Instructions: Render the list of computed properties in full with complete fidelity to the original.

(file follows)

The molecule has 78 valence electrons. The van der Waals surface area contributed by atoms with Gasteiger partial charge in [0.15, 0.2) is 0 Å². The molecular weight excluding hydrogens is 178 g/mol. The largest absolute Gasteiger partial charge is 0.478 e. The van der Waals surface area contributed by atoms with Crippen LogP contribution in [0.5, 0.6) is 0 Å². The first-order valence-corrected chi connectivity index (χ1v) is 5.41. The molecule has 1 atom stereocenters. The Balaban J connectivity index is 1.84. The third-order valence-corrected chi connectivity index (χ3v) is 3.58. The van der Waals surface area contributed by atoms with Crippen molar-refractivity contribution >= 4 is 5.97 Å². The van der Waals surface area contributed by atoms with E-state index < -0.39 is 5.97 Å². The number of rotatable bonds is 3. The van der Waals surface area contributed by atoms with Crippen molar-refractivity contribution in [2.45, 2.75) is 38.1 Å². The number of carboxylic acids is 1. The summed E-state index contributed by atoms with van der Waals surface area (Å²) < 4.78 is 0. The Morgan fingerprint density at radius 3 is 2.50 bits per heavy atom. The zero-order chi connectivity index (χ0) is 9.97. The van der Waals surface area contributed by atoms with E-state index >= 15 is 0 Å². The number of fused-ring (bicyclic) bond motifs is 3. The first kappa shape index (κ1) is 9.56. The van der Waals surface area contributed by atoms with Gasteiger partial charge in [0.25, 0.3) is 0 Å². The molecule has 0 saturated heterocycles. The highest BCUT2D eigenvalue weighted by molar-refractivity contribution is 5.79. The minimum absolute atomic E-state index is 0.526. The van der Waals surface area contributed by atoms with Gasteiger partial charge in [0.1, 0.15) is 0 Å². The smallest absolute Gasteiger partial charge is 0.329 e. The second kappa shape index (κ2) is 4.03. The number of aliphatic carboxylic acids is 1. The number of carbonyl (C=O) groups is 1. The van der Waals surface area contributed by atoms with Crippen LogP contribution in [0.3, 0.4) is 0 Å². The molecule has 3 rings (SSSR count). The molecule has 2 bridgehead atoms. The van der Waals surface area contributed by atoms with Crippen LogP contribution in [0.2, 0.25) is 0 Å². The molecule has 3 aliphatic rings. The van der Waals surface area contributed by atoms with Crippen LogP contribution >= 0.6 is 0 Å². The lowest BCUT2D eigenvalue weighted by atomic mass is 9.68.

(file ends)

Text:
The molecule has 78 valence electrons. The van der Waals surface area contributed by atoms with Gasteiger partial charge in [0.15, 0.2) is 0 Å². The molecular weight excluding hydrogens is 178 g/mol. The largest absolute Gasteiger partial charge is 0.478 e. The van der Waals surface area contributed by atoms with Crippen LogP contribution in [0.5, 0.6) is 0 Å². The first-order valence-corrected chi connectivity index (χ1v) is 5.41. The molecule has 1 atom stereocenters. The Balaban J connectivity index is 1.84. The third-order valence-corrected chi connectivity index (χ3v) is 3.58. The van der Waals surface area contributed by atoms with Crippen molar-refractivity contribution >= 4 is 5.97 Å². The van der Waals surface area contributed by atoms with E-state index < -0.39 is 5.97 Å². The number of rotatable bonds is 3. The van der Waals surface area contributed by atoms with Crippen molar-refractivity contribution in [2.45, 2.75) is 38.1 Å². The number of carboxylic acids is 1. The summed E-state index contributed by atoms with van der Waals surface area (Å²) < 4.78 is 0. The Morgan fingerprint density at radius 3 is 2.50 bits per heavy atom. The zero-order chi connectivity index (χ0) is 9.97. The van der Waals surface area contributed by atoms with E-state index >= 15 is 0 Å². The number of fused-ring (bicyclic) bond motifs is 3. The first kappa shape index (κ1) is 9.56. The van der Waals surface area contributed by atoms with Gasteiger partial charge in [0.25, 0.3) is 0 Å². The molecule has 0 saturated heterocycles. The highest BCUT2D eigenvalue weighted by molar-refractivity contribution is 5.79. The minimum absolute atomic E-state index is 0.526. The van der Waals surface area contributed by atoms with Gasteiger partial charge in [0.1, 0.15) is 0 Å². The smallest absolute Gasteiger partial charge is 0.329 e. The second kappa shape index (κ2) is 4.03. The number of aliphatic carboxylic acids is 1. The number of carbonyl (C=O) groups is 1. The van der Waals surface area contributed by atoms with Crippen LogP contribution in [0.3, 0.4) is 0 Å². The molecule has 3 rings (SSSR count). The molecule has 2 bridgehead atoms. The van der Waals surface area contributed by atoms with Crippen LogP contribution in [0.2, 0.25) is 0 Å². The molecule has 3 aliphatic rings. The van der Waals surface area contributed by atoms with Crippen LogP contribution >= 0.6 is 0 Å². The lowest BCUT2D eigenvalue weighted by atomic mass is 9.68.